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St David’s Day

Volume 717: debated on Monday 1 March 2010

Question

Asked By

To ask Her Majesty’s Government what consultations they have held about declaring 1 March, St David’s Day, an official Bank Holiday in Wales.

My Lords, I begin by wishing the noble Lord, Lord Roberts, and our compatriots a very happy St David’s Day. No such consultation has taken place, but I must stress that, for the people of Wales and for Welsh people all over the world, the absence of a public holiday on St David’s Day has not diminished the appetite to celebrate 1 March in style and with pride.

My Lords, I think that I thank the Minister for that Answer on Dydd Gwyl Dewi, which is Welsh for St David’s Day. However, we have almost without exception the fewest public holidays of all the countries of the European Union. When we look to have a new public holiday, could we give priority to the national days of Scotland, Wales and England? St Patrick’s Day is already a bank holiday in Ireland, of course. Will the Minister initiate consultation soon with the devolved Administrations so that, when another opportunity comes to have a public holiday, we can move immediately, without any hesitation, to ensure that Wales, Scotland and England have their national holidays?

My Lords, bank holidays have to be established on the basis of consultation because they reflect the work-life balance, on which this Government have a proud record. It will be noted that we now have five and a half weeks of statutory entitlement. I bring to the attention of the noble Lord the fact that any decision on St Patrick’s Day is for a totally different country and Administration. As far as Britain is concerned, the position is clear: the Scots decided to opt for St Andrew’s Day; the Welsh Assembly Government have not as yet made a bid in the present programme for a public holiday for St David’s Day. If such a bid comes forward, we will consider it.

My Lords, does my noble friend agree that the noble Lords, Lord Roberts of Llandudno and Lord Roberts of Conwy, rather than being concerned with the unemployment figures and bank holidays on St David’s Day, would be better advised to look at the latest opinion polls?

My Lords, I thought that there was cause for much celebration today, but for some of us opinion polls are always attended to with some degree of scepticism and doubt. If there was cause for celebration in some parts of the House, that probably took place earlier than today.

My Lords, is the Minister aware that the noble Lord, Lord Roberts of Llandudno, might be well advised to have a holiday in the Lebanon? When I was posted in Beirut, many years ago, it was reputed to have more national and religious holidays than any other country in the world.

My Lords, the UK does not compare well on bank holidays with other countries—the noble Lord draws the attention of the House to a particular illustration—but we do not do badly on holidays as a whole in comparison with others.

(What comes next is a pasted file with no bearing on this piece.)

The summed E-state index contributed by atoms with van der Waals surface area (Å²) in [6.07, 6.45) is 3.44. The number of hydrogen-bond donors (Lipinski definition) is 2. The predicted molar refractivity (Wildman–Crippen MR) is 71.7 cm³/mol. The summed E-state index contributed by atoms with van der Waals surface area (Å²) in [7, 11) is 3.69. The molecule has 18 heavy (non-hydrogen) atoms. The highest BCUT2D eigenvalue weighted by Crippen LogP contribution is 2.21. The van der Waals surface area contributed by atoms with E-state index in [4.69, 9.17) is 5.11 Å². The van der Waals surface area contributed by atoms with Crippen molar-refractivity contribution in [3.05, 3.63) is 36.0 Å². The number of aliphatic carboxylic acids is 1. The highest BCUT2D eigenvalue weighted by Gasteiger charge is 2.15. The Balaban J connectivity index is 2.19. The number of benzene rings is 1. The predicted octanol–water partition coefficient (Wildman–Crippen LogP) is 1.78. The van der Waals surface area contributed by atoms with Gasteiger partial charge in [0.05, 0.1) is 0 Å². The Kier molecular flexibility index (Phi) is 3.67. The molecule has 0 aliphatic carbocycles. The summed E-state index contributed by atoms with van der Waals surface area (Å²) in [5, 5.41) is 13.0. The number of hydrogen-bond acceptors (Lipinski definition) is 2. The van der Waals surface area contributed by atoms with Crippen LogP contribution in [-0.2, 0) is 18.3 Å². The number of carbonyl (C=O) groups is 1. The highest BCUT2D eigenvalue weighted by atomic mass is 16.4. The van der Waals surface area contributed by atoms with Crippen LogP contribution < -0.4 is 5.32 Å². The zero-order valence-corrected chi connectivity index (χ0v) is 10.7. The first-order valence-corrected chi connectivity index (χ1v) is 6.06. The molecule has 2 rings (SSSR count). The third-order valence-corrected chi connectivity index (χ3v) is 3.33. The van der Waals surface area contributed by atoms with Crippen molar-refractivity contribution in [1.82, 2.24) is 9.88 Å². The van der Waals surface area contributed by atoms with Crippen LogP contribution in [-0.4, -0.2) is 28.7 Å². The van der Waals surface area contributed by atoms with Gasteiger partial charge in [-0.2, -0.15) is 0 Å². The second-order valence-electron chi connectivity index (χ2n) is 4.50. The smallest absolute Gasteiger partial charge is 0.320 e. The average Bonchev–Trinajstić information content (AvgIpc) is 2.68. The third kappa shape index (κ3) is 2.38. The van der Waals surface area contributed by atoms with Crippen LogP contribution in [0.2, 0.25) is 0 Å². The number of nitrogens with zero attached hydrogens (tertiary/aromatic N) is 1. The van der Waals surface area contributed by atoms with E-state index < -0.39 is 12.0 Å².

My Lords, if there are to be more holidays in the land of my fathers, which I personally would welcome, might it be wiser not to make them bank holidays? Most of us feel that holidays are not the appropriate thing for the banks at the moment; they should be working rather harder to pay us back all the money that we have lent them.

That is a very interesting point. Almost the only thing that the banks are associated with favourably at the moment is bank holidays, but we ought to bear in mind the point that the noble Lord has made. I think that the noble Lord, Lord Roberts, is emphasising that there is an enthusiasm in Wales and among Welsh people everywhere to celebrate 1 March, as I think the Welsh do.

My Lords, is the Minister aware that in the Bank Holidays Act 1871 it was wisely provided that additional days could be added to the original list by royal proclamation? This power was used to add St Patrick’s Day in 2003 and the successor to the original Act was used to add St Andrew’s Day in 2007. Does the Minister think that, after all this time, it would at least be worth consulting the people of Wales on whether they would like a national day to be celebrated by a bank holiday in accordance with the practice elsewhere in these islands?

My Lords, I emphasise, with the most apposite example, that St Andrew’s Day is not an additional bank holiday; it is a substitute for another holiday in Scotland. If the Welsh Assembly chose to go down that route, we would look at the issue very seriously, but in the bid for legislation this year the Welsh did not ask for that power.

My Lords, may I endorse, with great pleasure and with humility, the candidature of St David? He was a British-born saint who lived all his life among his people, which is a record not shared by all his saintly colleagues.

The history of the saints throws up some interesting illustrations, but I am happy to testify to the authenticity of St David.

My Lords, if we believe in devolution, should this decision not sensibly be left to the National Assembly?

My Lords, it is in one sense but, at the moment, this requires primary legislation. If the Welsh want to make changes, they need to make representations for the British Government to consider against the background of the other factors involved, which I have mentioned. I am merely saying that the Welsh Assembly Government have not made a submission thus far.